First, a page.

Metal Earth: These aren't your average models.  Made of metal and small enough to hold in the palm of your hand, there are models for fans of Harry Potter, Star Wars, Dr. Who, musical instruments, space exploration and many, many more!

   Set : Can you make a set?  Do it quick before another player snatches it up!

Set: Can you make a set?  Do it quick before another player snatches it up!

   Origami Kit : This mini kit is a great intro to origami.  With an instruction book, paper and DVD, your teen will be creating mathematical art immediately.

Origami Kit: This mini kit is a great intro to origami.  With an instruction book, paper and DVD, your teen will be creating mathematical art immediately.

   Math Poet : Who says you can't play with math and words at the same time?  This little box of magnets just may change how you see math.

Math Poet: Who says you can't play with math and words at the same time?  This little box of magnets just may change how you see math.

   Binary t-shirt :  Is your teen a computer programmer with a sense of humor?  Then this shirt is for them! 

Binary t-shirt:  Is your teen a computer programmer with a sense of humor?  Then this shirt is for them! 

   Make: Electronics .  The Make series of books offers in-depth user-friendly project instructions for a variety of topics. This one about electronics pairs well with a beginning soldering kit.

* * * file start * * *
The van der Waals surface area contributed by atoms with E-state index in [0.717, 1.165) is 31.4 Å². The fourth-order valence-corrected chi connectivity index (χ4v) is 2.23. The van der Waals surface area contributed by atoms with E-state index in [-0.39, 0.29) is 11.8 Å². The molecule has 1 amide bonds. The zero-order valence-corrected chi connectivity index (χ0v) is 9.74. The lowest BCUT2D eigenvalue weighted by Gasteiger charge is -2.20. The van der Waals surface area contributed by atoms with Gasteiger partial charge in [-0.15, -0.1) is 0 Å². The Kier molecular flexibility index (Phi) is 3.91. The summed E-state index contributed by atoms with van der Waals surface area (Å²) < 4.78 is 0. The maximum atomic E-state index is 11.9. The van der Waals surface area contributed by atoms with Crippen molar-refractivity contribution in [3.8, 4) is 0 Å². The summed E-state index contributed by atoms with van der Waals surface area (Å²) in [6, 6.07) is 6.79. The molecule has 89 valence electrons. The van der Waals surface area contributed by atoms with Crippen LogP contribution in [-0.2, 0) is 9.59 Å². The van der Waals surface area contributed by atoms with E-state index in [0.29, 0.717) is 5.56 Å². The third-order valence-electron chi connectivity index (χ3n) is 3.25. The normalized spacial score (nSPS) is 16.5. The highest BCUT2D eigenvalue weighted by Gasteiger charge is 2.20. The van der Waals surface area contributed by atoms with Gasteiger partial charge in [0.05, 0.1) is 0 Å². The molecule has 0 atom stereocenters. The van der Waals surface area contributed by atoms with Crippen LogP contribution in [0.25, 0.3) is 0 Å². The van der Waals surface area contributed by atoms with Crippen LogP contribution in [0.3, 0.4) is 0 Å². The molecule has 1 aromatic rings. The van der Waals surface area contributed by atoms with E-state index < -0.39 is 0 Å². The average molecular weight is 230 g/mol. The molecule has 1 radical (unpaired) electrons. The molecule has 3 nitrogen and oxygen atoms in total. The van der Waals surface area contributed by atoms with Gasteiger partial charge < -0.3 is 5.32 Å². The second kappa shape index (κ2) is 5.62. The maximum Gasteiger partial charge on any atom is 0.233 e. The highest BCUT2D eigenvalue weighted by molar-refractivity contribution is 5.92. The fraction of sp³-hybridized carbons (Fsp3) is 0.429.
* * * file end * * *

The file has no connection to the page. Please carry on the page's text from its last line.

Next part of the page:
Make: Electronics.  The Make series of books offers in-depth user-friendly project instructions for a variety of topics. This one about electronics pairs well with a beginning soldering kit.

   Elenco Learn to Solder Kit : Many electronics' projects involve soldering and this kit is the perfect place to start.  Pair it with the Make: Electronics book and your teen will gain valuable knowledge and skills with electronics.

Elenco Learn to Solder Kit: Many electronics' projects involve soldering and this kit is the perfect place to start.  Pair it with the Make: Electronics book and your teen will gain valuable knowledge and skills with electronics.

Thanks for stopping by Nurtured Roots.  I hope you found something inspiring.  Have a happy holiday season!

Fun & Festive Free-Write Prompts

Need a simple and fun way to sneak some writing into the busy days of December?  I've got you covered!  Below you will find 25 free-write prompts for the holiday season and winter.  Here's how to get started:

1. Download the PDF at the bottom of this page.
2. Print & cut the prompts apart.
3. Pop them into a jar or basket.
4. Grab a notebook & pencil.